4 Levels to Learn Music

3 Levels for Learning a Difficult Song

Watch as I simplify the song "Lean On Me" by Bill Withers so that even a beginner can play it… and then add more and more until it's at an advanced level!

Posted by Sebastian Gomez Music on Friday, July 3, 2020

Think of the song that inspired you to play guitar…

For me it was “Tears in Heaven” by Eric Clapton, and as many may know, this is NOT an easy song for a beginner to play.

So what do you do when the songs you want to play are too difficult for you? Give up?


Instead, what I did was to simplify it until I could play it, and as I improved, learned more and more until I knew the full song.

Let’s explore how we can do this with the song “Lean On Me” .

Level 1. Melody

The easiest way to simplify a song is, in most cases, to learn the vocal melody. This is often the same as the main riff or hook of the song, and usually played on guitar or piano.

If you can learn it just by listen to the song, try that now!
Even if you find it difficult, try it before reading the TABs bellow, and check what you get with what I’ve written out.
Here’s the melody for “Lean On Me”:

This is played starting on a C, and the first measure moves up the scale (C – D – E – F). The rest of the song moves up and down these notes, with an extra B on the fret 2 of the A string

If you learned it in a different spot but it sounds the same as how I’ve written it, then don’t worry. You did good! Remember the guitar isn’t linear, so the same melody can be played in different spots. To learn more about this, check out my lesson on Octaves.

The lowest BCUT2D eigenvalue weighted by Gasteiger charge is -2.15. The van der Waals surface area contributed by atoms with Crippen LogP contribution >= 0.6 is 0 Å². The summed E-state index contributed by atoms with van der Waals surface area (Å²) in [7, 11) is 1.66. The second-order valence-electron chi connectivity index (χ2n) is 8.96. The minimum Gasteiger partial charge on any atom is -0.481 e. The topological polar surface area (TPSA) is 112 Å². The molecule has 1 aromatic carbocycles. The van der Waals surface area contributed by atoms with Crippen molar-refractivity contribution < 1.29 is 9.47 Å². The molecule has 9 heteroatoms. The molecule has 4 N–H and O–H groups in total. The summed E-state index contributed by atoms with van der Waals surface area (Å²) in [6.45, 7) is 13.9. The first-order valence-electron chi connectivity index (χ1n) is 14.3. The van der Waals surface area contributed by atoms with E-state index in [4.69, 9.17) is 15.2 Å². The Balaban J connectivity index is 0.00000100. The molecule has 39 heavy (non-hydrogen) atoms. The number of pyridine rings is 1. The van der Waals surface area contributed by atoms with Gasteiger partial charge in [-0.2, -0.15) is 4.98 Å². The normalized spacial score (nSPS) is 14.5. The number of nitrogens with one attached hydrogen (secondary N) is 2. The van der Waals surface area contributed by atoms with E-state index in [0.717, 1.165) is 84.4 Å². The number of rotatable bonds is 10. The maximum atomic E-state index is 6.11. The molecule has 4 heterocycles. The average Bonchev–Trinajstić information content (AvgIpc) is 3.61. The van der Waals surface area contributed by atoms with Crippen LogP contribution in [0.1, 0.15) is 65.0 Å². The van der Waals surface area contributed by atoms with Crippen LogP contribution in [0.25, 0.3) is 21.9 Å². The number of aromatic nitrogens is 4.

2. Power Chords

To level up from the melody we can start playing the chords. If the melody is easy and slow enough, I suggest converting it into Power Chords.

Now there’s two different way’s we can try this.
The first is using traditional Power Chords rooted on the Low E and A strings:

Like the single melody, the chords of the first measure are C – D – E – F, with a B power chord on fret 2 of the A string.

But for some this can still be difficult and painful, so we can simplify even these and play them on the B and High E string, barring our index finger to play both notes:

The end of this one is different to make it slightly easier

These Power Chords are rooted on the High E, meaning the highest note we play gives it’s name (my article on Power Chords explores this further).

This one, instead of starting on a C chord, it starts on a G, and moves up the scale (G – A – B – C). Like this we can develop strength and still play the song until we are ready to try the full Power Chord.

3. Combine Melody and Chords

Ok! We’ve got the power chords down! Next step is to expand that into full chords. These chords we say have a Quality to them, meaning they’re either Major (happy) or Minor (sad). We’re lucky with “Lean On Me” that the melody and the chords move together, but that might not always be so. And even here we’ll have to adjust a bit.
Below I’ve combined the melody with only a few chords – C, G, Em, and G7:

4. Chord Melody

The last step is being able to combine the melody into a chord progression, so you’re playing both simultaneously!
For this one I’ve written it using Barre chords so we can use the full neck, and make it easier to transition between all the chords.

As an extra BONUS!…. here’s the transcription of the video below: